In like manner in the natural world, there are deserts amid tropical verdure, and oäses amid deserts. There is an Etna in fertile Sicily, and a Vesuvius threatening the rich fields and blooming villages, and beautiful bay, of Naples. The tempest breaks in upon the sunshine, the earthquake succeeds the calm, and the blazing meteor, the streaming comet and the appearing and disappearing star seem to disturb the harmony of the higher heavens. Throughout the divine economy, strange disorder and confusion are set over against exquisite order and harmony.

It is a common complaint of deists that there is obscurity in the Bible, and mystery in the whole scheme of grace. But is there no obscurity in the deist's Bible, no mystery in the divine economy, which the deist acknowledges? Had the economy of grace been all light and brightness, it would have been too unlike the constitution and course of nature, to be referable to the same author. Now, where in God's works, is there not obscurity and mystery? I may find such a spot in another world, but I never have in this. There is light everywhere, but only enough to make the darkness visible ; and the more light there is, the more we are sensible of the darkness, just as the larger the sphere illumined by a lamp in the open air at midnight, the more extensive is the concavity of darkness, by which it is enveloped. There never has been a day in this world, which did not answer in some respects the description of the prophet: “ It shall come to pass in that day, that the light shall not be clear nor dark-not day nor night." There is light enough in nature, providence and grace severally, to guide us in all matters of praccal utility or necessity, but if you would explore further, you enter the region of darkness. If you look downwards, you can only penetrate the surface, only examine a few scratches in the rind of the earth. If you look around you, every mineral is a cabinet of wonders, every plant a natural labyrinth, every animal a microcosm of mysteries, and of every element, it may be said as of the wind, “ thou canst not tell whence it cometh, nor whither it goeth.” If you turn your eye upwards, the stars twinkle very far, but you know not how far above your head, their dimensions and velocities are very great, but how great in most cases none can tell, while as to the specific purposes, which they are made to subserve, you are left to mere conjecture.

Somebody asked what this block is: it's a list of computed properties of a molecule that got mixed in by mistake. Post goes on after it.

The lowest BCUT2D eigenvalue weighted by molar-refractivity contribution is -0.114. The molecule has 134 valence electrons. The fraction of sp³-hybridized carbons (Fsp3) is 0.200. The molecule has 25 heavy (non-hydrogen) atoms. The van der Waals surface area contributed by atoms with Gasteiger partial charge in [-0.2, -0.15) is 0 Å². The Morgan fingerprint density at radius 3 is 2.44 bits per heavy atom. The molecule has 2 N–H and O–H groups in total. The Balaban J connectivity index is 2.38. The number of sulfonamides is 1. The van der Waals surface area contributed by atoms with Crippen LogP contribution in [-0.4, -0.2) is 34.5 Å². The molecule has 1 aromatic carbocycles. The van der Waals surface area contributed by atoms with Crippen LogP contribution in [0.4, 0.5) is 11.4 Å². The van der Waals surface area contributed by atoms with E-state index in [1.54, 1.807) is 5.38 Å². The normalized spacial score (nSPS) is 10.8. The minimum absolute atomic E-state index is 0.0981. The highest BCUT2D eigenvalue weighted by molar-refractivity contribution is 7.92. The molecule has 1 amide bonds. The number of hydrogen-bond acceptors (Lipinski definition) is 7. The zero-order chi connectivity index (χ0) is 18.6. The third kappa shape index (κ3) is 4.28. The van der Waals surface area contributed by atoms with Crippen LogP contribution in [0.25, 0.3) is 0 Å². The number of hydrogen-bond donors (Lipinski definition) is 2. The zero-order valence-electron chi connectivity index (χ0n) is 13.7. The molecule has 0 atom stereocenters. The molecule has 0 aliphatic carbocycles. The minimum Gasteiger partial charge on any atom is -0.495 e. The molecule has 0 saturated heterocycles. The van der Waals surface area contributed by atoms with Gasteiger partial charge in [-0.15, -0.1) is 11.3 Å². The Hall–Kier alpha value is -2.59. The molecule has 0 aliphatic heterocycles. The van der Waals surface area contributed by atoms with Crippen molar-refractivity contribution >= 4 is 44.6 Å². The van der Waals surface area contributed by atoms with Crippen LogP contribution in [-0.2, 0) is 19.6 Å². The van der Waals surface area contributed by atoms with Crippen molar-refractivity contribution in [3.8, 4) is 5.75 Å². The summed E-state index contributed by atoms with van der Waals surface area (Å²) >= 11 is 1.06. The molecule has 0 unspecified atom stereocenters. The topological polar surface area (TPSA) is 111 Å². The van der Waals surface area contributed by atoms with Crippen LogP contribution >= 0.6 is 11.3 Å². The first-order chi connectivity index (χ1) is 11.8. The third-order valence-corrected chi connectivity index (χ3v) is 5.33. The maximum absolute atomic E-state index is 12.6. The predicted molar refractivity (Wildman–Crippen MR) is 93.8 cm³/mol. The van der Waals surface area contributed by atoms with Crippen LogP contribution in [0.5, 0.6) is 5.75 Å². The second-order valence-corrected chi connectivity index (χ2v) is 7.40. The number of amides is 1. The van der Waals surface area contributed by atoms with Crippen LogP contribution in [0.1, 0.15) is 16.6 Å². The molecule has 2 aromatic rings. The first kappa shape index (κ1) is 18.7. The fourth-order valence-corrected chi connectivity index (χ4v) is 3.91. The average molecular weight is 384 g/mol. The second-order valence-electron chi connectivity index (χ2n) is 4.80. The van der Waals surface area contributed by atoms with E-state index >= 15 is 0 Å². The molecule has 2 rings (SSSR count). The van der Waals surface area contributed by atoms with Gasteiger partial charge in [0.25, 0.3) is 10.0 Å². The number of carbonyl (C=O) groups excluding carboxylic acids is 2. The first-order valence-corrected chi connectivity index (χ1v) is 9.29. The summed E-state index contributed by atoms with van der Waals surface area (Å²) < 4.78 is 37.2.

And the deist's New Testament, the book of providence, is there less mystery in that, than in the New Testament of our Lord and Saviour Jesus Christ? Then why all those anxieties and perplexities and murmurings and repinings, of which the mouths of worldlings and the books of infidels are full ?

It is this mixture of good and evil, order and confusion, light and darkness, which gives such a color of plausibility to the most opposite views of our world. Voltaire looks only at the dark side of the picture, and uses the following language of complaint. “Who can without horror consider the whole world as the empire of destruction! It abounds with wonders; it abounds also with victims. It is a vast field of carnage and contagion. Every species is without pity pursued and torn to pieces through the earth and air and water.

" In man there is more wretchedness, than in all the other


animals put together. He loves life, and yet he knows that he must die. If he enjoys a transient good, he suffers various evils, and is at last devoured by worms. This knowledge is bis fatal prerogative—all other animals have it not. He spends the transient moments of his existence in diffusing the miseries he suffers, in cutting the throats of his fellow creatures for pay, in cheating and being cheated, in robbing and being robbed, in serving that he might command, and in repenting of all he does. The bulk of mankind are a crowd of wretches equally criminal and unfortunate, and the globe contains rather carcasses than

I tremble on the review of this dreadful picture to find that it contains a complaint against providence itself, and I wish I had never been born."